Breaking down the Wall. Photos: Patti Brahim.
It seems like The Fantasticks has been around forever. And it has. Really, it is the longest-running musical in the world, having been off-Broadway for 42 years and 17,162 performances.
But I can’t say that I have seen it.
Of course, I have been deeply aware of the musical itself, historically speaking, but mainly through its score. Everyone worth their musical salt seems to have sung Try To Remember and/or Soon It’s Gonna Rain at some point in their careers.
Now I can take my place among the thousands who have enjoyed the interactions of El Gallo (Sean Cooper), Matt (Adam Hill), Luisa (Rachel Eve Holmes), Hucklebee (Brian Hupp), Bellomy (James Critchfield), Henry (Martin Giles), Mortimer (Daniel Arnaldos) and The Mute (or The Wall, if you may, Dane Toney).
It was, in a word, terrific — hence the listing of all the players (more to follow).
Yes, it was fun to engage with the Opera Theater of Pittsburgh, in partnership with Attack Theatre at that wedding cake of a building, The Twentieth Century Club, in Oakland. And engaging it was, with the cast parading, dancing and singing amidst the audience at times.
A double flourish.
The story line is simple. Boy meets Girl (despite the objections of their fathers, who built The Wall, ostensibly to keep them apart). Boy and Girl fall in love. Boy loses Girl when the truth comes out (that the fathers did staged it all so that their children would fall in love). Boy and Girl rediscover their love for each other.
The scenery (Marie Yokoyama) fell along those lines — a collection of scenery pieces perhaps gleaned from the backstage of a theater and affording the characters many levels on which to clamber around. Costumes (Julianne D’Errico) were mostly uncomplicated, as they should have been (watch for the vest switcheroo). And the music was appropriately intimate, with a quartet made up of piano (Walter Morales, also the musical conductor), percussion (Kevin Danchik), bass (Cory Palmer) and harp — loved the sparkling touch! (Marissa Knaub).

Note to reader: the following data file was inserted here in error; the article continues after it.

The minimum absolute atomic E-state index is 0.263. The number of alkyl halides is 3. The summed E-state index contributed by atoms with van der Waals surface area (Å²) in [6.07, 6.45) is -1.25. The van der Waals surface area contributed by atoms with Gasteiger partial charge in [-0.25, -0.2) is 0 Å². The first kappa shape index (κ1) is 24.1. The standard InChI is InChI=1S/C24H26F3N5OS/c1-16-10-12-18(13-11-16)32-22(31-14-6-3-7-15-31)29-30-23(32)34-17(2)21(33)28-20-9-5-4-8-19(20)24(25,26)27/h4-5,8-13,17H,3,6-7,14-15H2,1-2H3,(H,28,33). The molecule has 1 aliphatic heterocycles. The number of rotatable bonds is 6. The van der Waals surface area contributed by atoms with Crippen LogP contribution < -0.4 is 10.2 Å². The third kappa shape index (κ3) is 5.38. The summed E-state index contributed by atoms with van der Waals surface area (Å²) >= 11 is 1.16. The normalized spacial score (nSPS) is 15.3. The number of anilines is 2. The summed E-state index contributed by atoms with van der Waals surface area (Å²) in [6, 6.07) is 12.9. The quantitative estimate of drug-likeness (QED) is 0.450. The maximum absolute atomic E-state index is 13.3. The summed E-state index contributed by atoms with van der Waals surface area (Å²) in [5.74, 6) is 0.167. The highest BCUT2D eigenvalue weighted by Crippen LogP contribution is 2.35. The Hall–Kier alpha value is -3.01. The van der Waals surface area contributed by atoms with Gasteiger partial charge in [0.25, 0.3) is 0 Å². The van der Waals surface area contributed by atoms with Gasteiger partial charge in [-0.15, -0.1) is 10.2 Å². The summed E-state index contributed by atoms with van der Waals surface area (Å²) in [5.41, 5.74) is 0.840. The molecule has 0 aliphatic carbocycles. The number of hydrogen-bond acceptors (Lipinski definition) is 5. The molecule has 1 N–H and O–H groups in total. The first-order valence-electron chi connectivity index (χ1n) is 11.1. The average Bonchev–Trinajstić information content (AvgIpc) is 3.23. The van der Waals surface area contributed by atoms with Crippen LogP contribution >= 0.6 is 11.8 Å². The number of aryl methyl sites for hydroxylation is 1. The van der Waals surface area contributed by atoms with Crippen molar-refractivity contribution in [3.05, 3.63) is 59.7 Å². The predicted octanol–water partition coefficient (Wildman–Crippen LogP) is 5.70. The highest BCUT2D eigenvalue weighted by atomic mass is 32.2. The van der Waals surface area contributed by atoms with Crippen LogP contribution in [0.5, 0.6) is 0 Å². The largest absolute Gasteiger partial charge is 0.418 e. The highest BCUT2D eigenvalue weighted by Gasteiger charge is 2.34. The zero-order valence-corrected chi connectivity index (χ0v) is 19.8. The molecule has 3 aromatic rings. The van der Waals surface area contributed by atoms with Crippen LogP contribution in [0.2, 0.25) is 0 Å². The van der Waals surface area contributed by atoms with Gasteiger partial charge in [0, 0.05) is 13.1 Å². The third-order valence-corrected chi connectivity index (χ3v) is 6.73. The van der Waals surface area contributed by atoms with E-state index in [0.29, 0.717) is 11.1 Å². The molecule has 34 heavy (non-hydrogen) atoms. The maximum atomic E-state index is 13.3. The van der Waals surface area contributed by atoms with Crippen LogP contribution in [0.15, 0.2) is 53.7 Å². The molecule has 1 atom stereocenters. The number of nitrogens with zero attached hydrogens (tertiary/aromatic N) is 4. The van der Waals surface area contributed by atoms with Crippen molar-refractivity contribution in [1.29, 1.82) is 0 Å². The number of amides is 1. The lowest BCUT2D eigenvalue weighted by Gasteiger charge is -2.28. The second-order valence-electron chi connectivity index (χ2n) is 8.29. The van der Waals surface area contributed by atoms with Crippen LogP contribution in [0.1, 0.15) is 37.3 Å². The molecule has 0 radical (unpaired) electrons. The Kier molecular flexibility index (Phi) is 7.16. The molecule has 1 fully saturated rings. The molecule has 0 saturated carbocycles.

This musical is over 50 years old. Yet it seemed timeless (apparently with a few tweaks to the script) under Attack founder Peter Kope’s direction.
This is an young opera program on the rise, bolstered by veteran actors and singers that give it some heft. You might say it takes a village to raise an opera, with over 40 artists populating nearly 30 performances, workshops, recitals and the like.
Lovers and umbrellas.
With its off-Broadway history, The Fantasticks might seem to be a lightweight choice. But it translated to an operatic approach, with epic overtones, quite nicely.
Kope kept the cast on a taut physical rope to maximum effect, so the songs were staged so effectively and with great detail. The cast, not all of them dancers, took to it all with gusto.
Over-the-top, you might think. But this Fantasticks gathered steam as it rolled along, producing many moments to relish. Holmes’ skill at the devilish operatic leaps. Her obvious connection with Hill. Cooper’s robust presence as Narrator/El Gallo. The similarly obvious connection between the dads, Hupp and Critchfield. And who could play a Wall (et. al.) better than Toney?
This Fantasticks provides a great escape, along with some food for thought. But if you’ll otherwise preoccupied for Fantasticks, make it a point to check out the musical breezes wafting through Summerfest up to and including July 27.
Will she or won’t she?